Kitsap falls in WCCBL opener

Kitsap’s Lydon Estill, the NWAACC MVP out of Lower Columbia, was drafted by the Chicago White Sox. - Photo by Jesse Beals
Kitsap’s Lydon Estill, the NWAACC MVP out of Lower Columbia, was drafted by the Chicago White Sox.
— image credit: Photo by Jesse Beals

t Jackets’ Estill takes field for final time.


Sports editor

Lyndon Estill walked off the field as a member of the Kitsap BlueJackets for the last time Tuesday, finishing his Jackets’ career before ever playing in a West Coast Collegiate Baseball League contest.

Estill, one part of Kitsap’s top-flight outfield, was selected in the eighth round last week by the Chicago White Sox in the 2007 MLB Draft.

“Today was my last game,” he said. “I’ll go talk with my family, see everything we want to do and then I’m supposed to sign on Monday.”

For Estill, the dream he’s fostered since he began playing the game is finally coming to fruition. But even he is surprised at how rapid his progression has been this season.

Playing at Lower Columbia College in Longview, Estill blew up this season, hitting .424 in 38 games with 10 doubles and six homers in 125 at-bats. Estill drove in 40 runs and scored another 38 for the Red Devils en route to the Northwest Athletic Association of Community College’s MVP award. And while he’s excited to get going at the professional level, it wasn’t his goal at the beginning of the year.

“No. The initial goal was just to go to a (Division I school) from my (junior college),” Estill said. “I just did good everyday. I just couldn’t do bad. It’s surreal right now.”

The BlueJackets (7-2 overall) downed its feeder team, the Tacoma Cardinals, for the fifth time this season, blowing them out 10-3 after winning 7-1 Monday.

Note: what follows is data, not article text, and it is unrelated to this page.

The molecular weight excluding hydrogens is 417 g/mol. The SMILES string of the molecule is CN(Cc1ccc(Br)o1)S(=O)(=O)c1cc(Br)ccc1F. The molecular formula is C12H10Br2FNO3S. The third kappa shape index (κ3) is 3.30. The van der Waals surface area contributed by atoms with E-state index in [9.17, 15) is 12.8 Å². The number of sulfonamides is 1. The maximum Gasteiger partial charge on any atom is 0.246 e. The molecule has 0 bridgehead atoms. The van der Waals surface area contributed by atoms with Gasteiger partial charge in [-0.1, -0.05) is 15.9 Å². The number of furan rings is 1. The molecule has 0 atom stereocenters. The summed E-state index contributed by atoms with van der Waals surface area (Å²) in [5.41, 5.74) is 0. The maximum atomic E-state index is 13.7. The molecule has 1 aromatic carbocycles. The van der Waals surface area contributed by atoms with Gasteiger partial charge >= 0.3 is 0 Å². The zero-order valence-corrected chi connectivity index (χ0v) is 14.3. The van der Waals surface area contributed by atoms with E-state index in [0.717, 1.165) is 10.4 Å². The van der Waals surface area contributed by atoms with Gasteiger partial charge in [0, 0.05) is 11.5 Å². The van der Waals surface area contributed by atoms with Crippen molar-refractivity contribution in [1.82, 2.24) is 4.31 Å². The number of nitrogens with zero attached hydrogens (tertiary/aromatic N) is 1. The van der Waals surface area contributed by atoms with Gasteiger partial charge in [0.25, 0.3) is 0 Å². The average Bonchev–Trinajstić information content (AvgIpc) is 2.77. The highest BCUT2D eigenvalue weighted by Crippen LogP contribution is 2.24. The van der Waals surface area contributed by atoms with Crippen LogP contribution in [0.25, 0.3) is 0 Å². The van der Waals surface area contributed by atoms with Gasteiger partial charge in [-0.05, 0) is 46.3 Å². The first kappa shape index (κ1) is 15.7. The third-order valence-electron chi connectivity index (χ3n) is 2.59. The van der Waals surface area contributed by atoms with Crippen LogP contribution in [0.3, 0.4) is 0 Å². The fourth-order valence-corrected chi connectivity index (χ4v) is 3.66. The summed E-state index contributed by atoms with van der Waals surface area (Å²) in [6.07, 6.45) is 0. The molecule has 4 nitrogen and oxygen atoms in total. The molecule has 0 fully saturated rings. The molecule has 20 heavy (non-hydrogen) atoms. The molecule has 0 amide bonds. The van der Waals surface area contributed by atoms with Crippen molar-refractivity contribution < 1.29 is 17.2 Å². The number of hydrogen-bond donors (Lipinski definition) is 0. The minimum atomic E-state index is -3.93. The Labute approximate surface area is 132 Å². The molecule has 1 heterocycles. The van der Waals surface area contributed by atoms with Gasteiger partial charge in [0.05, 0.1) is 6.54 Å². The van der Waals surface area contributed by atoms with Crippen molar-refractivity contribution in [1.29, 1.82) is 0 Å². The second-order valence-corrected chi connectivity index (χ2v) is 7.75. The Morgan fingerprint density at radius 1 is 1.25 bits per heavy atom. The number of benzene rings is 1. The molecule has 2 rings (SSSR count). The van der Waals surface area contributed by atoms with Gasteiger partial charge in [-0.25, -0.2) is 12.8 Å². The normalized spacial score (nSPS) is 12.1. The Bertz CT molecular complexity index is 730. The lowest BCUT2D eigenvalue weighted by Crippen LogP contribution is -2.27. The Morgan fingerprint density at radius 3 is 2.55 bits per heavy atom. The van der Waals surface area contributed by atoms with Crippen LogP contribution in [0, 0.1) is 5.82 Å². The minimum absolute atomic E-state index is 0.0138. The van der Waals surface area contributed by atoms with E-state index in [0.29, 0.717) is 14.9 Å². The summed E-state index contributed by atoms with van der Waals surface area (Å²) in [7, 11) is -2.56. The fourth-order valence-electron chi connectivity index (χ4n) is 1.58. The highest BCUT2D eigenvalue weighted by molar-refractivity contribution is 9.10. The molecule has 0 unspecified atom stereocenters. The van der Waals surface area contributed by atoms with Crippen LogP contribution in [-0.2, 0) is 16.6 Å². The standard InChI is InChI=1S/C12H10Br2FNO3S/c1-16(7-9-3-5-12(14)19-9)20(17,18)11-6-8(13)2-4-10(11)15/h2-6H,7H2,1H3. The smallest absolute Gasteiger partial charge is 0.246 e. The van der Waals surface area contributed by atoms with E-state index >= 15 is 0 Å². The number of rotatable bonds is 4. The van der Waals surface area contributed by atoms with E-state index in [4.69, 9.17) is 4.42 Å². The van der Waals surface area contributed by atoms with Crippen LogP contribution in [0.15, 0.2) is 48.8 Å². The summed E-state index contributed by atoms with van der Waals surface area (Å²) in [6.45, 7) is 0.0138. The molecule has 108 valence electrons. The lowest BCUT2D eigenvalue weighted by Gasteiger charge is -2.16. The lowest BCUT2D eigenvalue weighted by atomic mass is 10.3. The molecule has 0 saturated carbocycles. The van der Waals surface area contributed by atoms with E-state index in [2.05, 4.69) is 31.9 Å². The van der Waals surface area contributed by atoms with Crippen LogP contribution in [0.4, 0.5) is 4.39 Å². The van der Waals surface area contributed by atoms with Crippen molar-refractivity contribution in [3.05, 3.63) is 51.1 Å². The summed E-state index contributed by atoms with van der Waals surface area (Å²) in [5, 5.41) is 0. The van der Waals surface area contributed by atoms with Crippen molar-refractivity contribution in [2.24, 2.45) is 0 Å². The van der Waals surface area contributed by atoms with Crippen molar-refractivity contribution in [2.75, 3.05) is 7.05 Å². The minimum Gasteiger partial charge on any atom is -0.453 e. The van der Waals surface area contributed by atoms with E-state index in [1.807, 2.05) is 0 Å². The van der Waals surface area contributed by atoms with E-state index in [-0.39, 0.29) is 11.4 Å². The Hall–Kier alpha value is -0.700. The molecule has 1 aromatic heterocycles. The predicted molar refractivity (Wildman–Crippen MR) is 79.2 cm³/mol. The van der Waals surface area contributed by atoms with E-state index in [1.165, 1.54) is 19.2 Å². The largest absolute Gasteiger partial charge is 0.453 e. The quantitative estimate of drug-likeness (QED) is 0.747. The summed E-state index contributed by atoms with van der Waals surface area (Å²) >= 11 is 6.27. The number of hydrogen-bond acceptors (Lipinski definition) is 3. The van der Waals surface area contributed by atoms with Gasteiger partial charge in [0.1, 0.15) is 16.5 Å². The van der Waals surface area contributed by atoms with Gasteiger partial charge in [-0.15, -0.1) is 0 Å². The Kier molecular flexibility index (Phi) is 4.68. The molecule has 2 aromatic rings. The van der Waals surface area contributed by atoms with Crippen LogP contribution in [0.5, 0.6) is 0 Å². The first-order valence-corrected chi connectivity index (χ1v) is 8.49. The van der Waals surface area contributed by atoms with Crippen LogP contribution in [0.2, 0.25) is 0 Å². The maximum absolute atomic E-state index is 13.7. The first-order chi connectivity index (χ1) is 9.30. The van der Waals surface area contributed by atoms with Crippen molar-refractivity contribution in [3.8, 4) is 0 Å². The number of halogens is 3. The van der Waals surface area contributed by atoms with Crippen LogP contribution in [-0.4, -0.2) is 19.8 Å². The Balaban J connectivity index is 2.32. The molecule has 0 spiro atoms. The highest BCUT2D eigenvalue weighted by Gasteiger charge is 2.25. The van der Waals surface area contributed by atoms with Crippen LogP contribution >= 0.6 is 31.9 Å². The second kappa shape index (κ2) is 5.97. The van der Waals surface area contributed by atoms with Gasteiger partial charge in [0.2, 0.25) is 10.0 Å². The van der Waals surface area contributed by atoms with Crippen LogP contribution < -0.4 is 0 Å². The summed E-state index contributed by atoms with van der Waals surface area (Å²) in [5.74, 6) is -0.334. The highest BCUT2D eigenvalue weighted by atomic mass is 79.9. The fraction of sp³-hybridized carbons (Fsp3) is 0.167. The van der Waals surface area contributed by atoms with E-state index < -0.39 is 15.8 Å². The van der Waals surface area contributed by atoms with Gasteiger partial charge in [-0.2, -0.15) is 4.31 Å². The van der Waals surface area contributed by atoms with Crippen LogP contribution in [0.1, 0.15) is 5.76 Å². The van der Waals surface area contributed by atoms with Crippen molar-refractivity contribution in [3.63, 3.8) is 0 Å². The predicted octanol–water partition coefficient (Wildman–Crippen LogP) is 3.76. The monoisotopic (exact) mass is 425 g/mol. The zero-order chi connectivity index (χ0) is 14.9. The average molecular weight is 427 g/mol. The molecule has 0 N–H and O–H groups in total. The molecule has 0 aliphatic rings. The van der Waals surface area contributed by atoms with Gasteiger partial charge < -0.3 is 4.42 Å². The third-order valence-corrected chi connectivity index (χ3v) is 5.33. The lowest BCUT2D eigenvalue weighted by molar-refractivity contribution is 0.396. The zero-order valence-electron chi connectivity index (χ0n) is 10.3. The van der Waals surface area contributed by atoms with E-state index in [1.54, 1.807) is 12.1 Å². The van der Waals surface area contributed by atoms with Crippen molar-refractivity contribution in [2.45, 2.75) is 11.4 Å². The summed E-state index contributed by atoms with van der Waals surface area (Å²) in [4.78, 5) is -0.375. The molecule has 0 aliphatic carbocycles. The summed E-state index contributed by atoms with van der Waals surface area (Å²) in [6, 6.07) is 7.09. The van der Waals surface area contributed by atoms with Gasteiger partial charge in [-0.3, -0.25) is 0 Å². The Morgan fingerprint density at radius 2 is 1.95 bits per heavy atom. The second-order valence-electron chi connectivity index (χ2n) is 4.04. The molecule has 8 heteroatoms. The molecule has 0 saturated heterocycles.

BlueJackets coach Matt Acker said it was the bats of Estill, Ryan Voelkel, Lawson Hipps, Jack Greenberg and company that provided the edge in both series with Tacoma.

“We’re just hitting the ball real well,” Acker said. “We hit well to situations. We hit pretty well all the way around. We hit as a group and made ’em pay.”

Kitsap kicked off WCCBL play on Thursday, falling 4-3 on the road against Moses Lake. Poulsbo’s Kyle Howe left after five innings with the Jackets leading 3-1. But after the Pirates (1-0) tied it up in the sixth, things got messy.

After the Jackets got two outs on Moses Lake, an intentional walk, error and finally, a game-winning single ended the league-opening contest.

The Jackets took on Moses Lake against last night, but results were unavailable at press time. The teams wrap up a three-game series tonight before heading to Spokane Sunday.

Last year, the Jackets were forced to start the season with 12 of the team’s first 15 league contests on the road, including the final nine consecutively. The Jackets got off to a slow start, going 2-7 down the final nine. But Acker said the team has learned a lot since then, and those who went through the slum have been advising the new Jackets.

“It’s big,” Acker said. “The guys have been telling them how the sun sets at Moses Lake in center. Just what’s going on. They’re pretty excited about it.”

Getting off to a solid start will be essential in a tight WCCBL West Division, Acker said.

“We go on the road, sneak out a series,” Acker said. “Two series would be phenomenal, but one series would be great. As good as the league is, that’s what you look for. You take what you can get, win the ones you can and try and compete on the bad days. Then battle back and learn from those.”

The trip also is a nice way to show players exactly what they have in Kitsap, he said.

“It’ll be good to get away, do something different,” Acker said. “It makes the guys miss home a little bit. It makes them realize what we have here.”

While Estill, from Bellevue, never got a chance to compete in WCCBL play, he said he still relished his short time in Kitsap County.

“I’ve had a blast here, I really have,” Estill said. “The atmosphere with the fans and the guys is great.”

The White Sox called Estill to inform him of that decision at 7 a.m. last Thursday, the opening day of the draft.

“I got a call saying I could go up in the early rounds,” Estill said. “They said, ‘You’re the guy we want, so we’re gonna make it early.’ An hour later, my name came up.”

It didn’t take long to get excited.

“The best part is probably just knowing I’m going to get paid to go play a game and do something I love everyday,” he said. “Oh man, I have to go to the ballpark again? It’s great.”

And even though his time was short in Kitsap, he said it still benefited him as a player.

“It was (short), but it was a good step,” Estill said. “I like being here, playing every day. It’s a good program to take the next step.”

Kitsap returns home June 21 against Wenatchee.

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